HONG KONG — A monumental initial public offering of Glencore International PLC was completed May 19, raising gross proceeds of more than $10 billion.

Under the offering, Glencore, which has a major agricultural trading, storage and processing business, placed 1,137,331,973 ordinary shares at a price of 530 pence (85¢) per share and 31,250,000 new ordinary shares to Hong Kong investors at HK$66.53 ($8.56).

Glencore estimated the total number of ordinary shares with completion of the offering at 6,922,713,511, prior to the exercise of underwriters’ over-allotment option. The over-allotment option of up to 116,858,197 shares, equating to 10% of the ordinary shares in the offering, may be sold for 30 days.

Following the offering, Glencore estimated its directors and employees retained an 83.1% stake in the company’s ordinary shares.

The IPO created a publicly-traded commodities business with a market capitalization of $59.2 billion. By way of comparison, the market capitalization of Bunge Ltd. is about $11 billion; Archer Daniels Midland Co., $20 billion; and The Goldman Sachs Group Inc., $71 billion.

Glencore is an integrated producer and marketer of commodities, with activities in metals, minerals, energy products and agricultural products.

“As a marketer, Glencore is able to differentiate itself from other production entities as, in addition to focusing on minimizing costs and maximizing operations efficiencies, Glencore focuses on maximizing returns from the entire supply chain, taking into account its extensive and global third-party supply base, its logistics, risk management and working capital financing capabilities, extensive marketing insight business, optionality, its extensive customer base, strong market position and penetration in most commodities and economies of scale,” the company said. “In contrast, this is not the business model of Glencore’s mainly industrial competitors.”

Established in 1974 as Marc Rich + Co. AG, Glencore initially was focused on the physical marketing of metals, minerals and crude oil. The company acquired Granaria Group, an established Dutch grain trading company, in 1981, forming the basis of Glencore’s Agricultural products business segment.

Beginning in 1987, the company shifted from a pure commodity-marketing company into a diversified natural resources group. The change was made possible through acquisitions in mining, smelting, refining and processing.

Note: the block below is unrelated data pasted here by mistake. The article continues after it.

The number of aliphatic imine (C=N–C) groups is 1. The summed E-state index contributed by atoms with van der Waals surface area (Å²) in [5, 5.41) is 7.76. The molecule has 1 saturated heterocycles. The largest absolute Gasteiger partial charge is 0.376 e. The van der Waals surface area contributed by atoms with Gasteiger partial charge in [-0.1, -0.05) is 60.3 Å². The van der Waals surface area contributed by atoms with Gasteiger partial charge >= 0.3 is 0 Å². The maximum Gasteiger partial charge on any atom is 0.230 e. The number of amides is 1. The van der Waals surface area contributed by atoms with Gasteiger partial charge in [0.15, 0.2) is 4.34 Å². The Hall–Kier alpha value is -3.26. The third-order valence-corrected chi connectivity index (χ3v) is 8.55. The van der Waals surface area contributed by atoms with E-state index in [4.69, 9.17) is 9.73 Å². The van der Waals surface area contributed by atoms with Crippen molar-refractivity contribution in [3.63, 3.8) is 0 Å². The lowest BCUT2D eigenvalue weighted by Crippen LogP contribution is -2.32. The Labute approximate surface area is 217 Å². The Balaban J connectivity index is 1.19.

The company’s name was changed to Glencore International in 1994, with a management buyout of Rich. The company has been owned by its employees since then.

In a discussion of its Agricultural Products segment, Glencore said EBIT before exceptional items was $717 million in 2010, up from $345 million in 2009 and $678 million in 2008. The 2010 figure equated to 14% of the company total EBIT before exceptional items.

The company’s agricultural marketing volumes in 2010 were 20.9 million tonnes of grain and 9.4 million tonnes of oilseeds/oil. Overall, the company said it estimated its market share at about 8.7% of addressable market for grains in 2010 with “significant market share in the Europe, the CIS and Australia.”

The company owns or has a stake in agricultural processing businesses in Argentina, Brazil, the Ukraine, Germany, The Netherlands, Paraguay and other CIS nations. Its largest processing business is Moreno, based in Argentina. The company has annual processing capacity of 1.9 million tonnes of oilseeds. In Argentina, Brazil and Uruguay, Glencore has stakes ranging from 50% to 100% in a variety of wheat flour and rice milling businesses with an aggregate milling capacity of 1.5 million tonnes a year.

The company’s shares are being included in the FTSE 100 under the fast entry rule of the London Stock Exchange. The FTSE 100 is an index that includes the 100 largest capitalized companies on the exchange.

In the prospectus issued in connection with the offering, Glencore said earnings in 2010 totaled $1,646 million, up from $1,079 million in 2009 and $391 million in 2008.

Net proceeds from the offering, estimated by Glencore in the prospectus at $7.5 billion, were expected to be used for three principal purposes:

  1. $2.2 billion to increase its holdings of Kazzinc, a zinc business based in Kazakhstan.
  2. $5 billion for three years of budgeted capital expenditures
  3. The reduction of the company’s borrowing costs and to improve its financial flexibility.